MAMILS/ Middle aged +, what is your bar drop

samsbike
samsbike Posts: 942
edited June 2013 in Road general
I am trying to work out what the bar drop should be. I have seen a number of cyclists with their bars horizontal to their seats and a whole lot more with a lot more bar drop (although these riders are much younger).

My current drop is about 5cm but I struggle to ride on the drops and must confess to looking enviously at those riding with higher bars.

What should I be looking at to work out the bar drop?

I have checked out Steve Hogg's excellent site but I am not sure it answers the question if I am simply commuting.

thanks

Comments

  • alihisgreat
    alihisgreat Posts: 3,872
    You'll feel when its too low because your pelvis will rotate forwards to compensate for lack of flexibility putting extra pressure on your undercarriage.
  • JayKosta
    JayKosta Posts: 635
    The vast majority of my riding is with my hands on the brake hoods, or near the stem.
    So having the bar height and tilt, and hood placement for those positions is most important.

    Make your adjustments and setting on what WORKS best for you - don't try to force yourself into a position that is uncomfortable or tiring.

    Also be careful of 'advice' (including mine, of course...) from sources who might only have experience with young athletes, etc.

    Jay Kosta
    Endwell NY USA
  • Barteos
    Barteos Posts: 657
    I'd ignore completely other peoples' setups. Everyone has different flexibility and limitations.
    Lots of guys slam their stems coz it looks cool but they're neither faster or comfortable.

    Get a bike fit.

    P.S. If you hardly use drops than either chop them off or rise the bars :wink:
  • thegreatdivide
    thegreatdivide Posts: 5,803
    Does middle aged mean a healthy girth and a bad back squeezed into a Sky kit? ;-)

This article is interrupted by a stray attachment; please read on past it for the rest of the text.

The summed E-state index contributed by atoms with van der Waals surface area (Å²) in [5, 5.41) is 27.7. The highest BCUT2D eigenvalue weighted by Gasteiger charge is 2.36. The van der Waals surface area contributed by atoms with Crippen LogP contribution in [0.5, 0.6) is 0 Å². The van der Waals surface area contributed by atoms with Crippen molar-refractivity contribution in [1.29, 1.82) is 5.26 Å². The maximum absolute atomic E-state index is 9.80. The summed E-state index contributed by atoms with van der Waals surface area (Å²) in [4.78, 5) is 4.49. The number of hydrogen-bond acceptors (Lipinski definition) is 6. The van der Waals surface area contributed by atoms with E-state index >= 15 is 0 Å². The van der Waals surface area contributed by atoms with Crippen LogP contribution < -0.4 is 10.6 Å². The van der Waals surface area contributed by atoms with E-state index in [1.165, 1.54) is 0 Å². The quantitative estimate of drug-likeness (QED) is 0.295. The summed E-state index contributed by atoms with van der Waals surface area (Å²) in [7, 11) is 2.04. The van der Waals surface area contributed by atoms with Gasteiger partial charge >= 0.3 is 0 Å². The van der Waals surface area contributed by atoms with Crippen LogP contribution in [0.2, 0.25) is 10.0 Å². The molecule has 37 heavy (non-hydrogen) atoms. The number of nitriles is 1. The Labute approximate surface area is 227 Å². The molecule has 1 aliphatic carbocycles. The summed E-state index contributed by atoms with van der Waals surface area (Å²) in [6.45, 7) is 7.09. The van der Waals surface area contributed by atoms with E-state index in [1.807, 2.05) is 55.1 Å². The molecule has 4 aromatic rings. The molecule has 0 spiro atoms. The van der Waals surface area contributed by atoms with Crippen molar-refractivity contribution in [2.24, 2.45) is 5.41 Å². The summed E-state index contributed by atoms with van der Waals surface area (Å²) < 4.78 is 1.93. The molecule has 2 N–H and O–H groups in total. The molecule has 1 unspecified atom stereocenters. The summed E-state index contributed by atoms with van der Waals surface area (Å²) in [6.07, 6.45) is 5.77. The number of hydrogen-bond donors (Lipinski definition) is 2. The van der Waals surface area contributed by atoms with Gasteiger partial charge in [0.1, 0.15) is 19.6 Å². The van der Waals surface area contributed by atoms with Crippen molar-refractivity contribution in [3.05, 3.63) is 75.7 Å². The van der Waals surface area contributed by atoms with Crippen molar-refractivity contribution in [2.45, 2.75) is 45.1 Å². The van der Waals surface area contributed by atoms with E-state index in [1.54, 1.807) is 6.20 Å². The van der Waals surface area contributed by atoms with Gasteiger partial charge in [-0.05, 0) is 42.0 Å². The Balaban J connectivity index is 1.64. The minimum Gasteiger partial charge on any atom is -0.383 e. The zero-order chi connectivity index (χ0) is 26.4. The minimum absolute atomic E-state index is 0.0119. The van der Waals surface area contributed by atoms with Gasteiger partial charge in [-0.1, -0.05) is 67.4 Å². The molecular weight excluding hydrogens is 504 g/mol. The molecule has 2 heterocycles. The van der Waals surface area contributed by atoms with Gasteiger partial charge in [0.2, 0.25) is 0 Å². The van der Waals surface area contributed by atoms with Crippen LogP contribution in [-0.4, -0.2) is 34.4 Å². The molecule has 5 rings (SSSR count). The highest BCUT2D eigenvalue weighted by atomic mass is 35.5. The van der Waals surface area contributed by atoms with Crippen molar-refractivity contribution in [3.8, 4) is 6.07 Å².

• Pituophis
    Pituophis Posts: 1,025
    JayKosta wrote:
    The vast majority of my riding is with my hands on the brake hoods, or near the stem.
    So having the bar height and tilt, and hood placement for those positions is most important.

    Make your adjustments and setting on what WORKS best for you - don't try to force yourself into a position that is uncomfortable or tiring.

    Also be careful of 'advice' (including mine, of course...) from sources who might only have experience with young athletes, etc.

    Jay Kosta
    Endwell NY USA

    This sounds good to me!
    I have my stem flipped so that the bar is just slightly bellow seat hight, and I am getting supple enough to ride in the drops for longer and longer periods now.( I'm almost ready to flip my stem back :shock: :roll: )
    As Jay says, it's all about what suits you, and I'm sure even us oldies will adapt to a more "correct roadie" position given a bit of time.
    If we don't, does it really matter? :wink:
  • jgsi
    jgsi Posts: 5,062
    Mine is pretty drastic I suppose, but then again I aint no commuter and it has taken me 5 seasons to get things sorted..
    I do spend probably 80% in the drops when at work.
    yhFYd2J.jpg